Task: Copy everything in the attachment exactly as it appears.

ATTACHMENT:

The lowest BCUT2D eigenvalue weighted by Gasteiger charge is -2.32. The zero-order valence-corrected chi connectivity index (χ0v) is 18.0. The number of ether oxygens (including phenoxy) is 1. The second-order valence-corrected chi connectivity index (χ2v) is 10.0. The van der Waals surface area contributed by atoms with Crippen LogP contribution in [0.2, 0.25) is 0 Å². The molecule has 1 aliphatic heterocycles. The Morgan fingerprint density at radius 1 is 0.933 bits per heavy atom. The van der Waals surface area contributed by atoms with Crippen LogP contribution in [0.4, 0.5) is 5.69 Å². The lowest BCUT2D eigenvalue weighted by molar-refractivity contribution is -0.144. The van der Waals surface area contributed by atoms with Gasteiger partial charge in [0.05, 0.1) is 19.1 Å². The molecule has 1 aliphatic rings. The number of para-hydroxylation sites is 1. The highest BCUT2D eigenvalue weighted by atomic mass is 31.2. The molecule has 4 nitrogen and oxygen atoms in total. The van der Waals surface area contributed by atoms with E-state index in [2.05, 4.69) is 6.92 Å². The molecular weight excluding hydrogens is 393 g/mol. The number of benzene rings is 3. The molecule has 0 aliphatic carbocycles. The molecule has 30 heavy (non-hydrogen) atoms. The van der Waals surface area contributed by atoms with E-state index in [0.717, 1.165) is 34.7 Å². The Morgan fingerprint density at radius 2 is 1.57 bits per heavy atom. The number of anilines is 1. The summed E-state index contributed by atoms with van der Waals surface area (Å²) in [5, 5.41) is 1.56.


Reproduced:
The lowest BCUT2D eigenvalue weighted by Gasteiger charge is -2.32. The zero-order valence-corrected chi connectivity index (χ0v) is 18.0. The number of ether oxygens (including phenoxy) is 1. The second-order valence-corrected chi connectivity index (χ2v) is 10.0. The van der Waals surface area contributed by atoms with Crippen LogP contribution in [0.2, 0.25) is 0 Å². The molecule has 1 aliphatic heterocycles. The Morgan fingerprint density at radius 1 is 0.933 bits per heavy atom. The van der Waals surface area contributed by atoms with Crippen LogP contribution in [0.4, 0.5) is 5.69 Å². The lowest BCUT2D eigenvalue weighted by molar-refractivity contribution is -0.144. The van der Waals surface area contributed by atoms with Gasteiger partial charge in [0.05, 0.1) is 19.1 Å². The molecule has 1 aliphatic rings. The number of para-hydroxylation sites is 1. The highest BCUT2D eigenvalue weighted by atomic mass is 31.2. The molecule has 4 nitrogen and oxygen atoms in total. The van der Waals surface area contributed by atoms with E-state index in [2.05, 4.69) is 6.92 Å². The molecular weight excluding hydrogens is 393 g/mol. The number of benzene rings is 3. The molecule has 0 aliphatic carbocycles. The molecule has 30 heavy (non-hydrogen) atoms. The van der Waals surface area contributed by atoms with E-state index in [0.717, 1.165) is 34.7 Å². The Morgan fingerprint density at radius 2 is 1.57 bits per heavy atom. The number of anilines is 1. The summed E-state index contributed by atoms with van der Waals surface area (Å²) in [5, 5.41) is 1.56.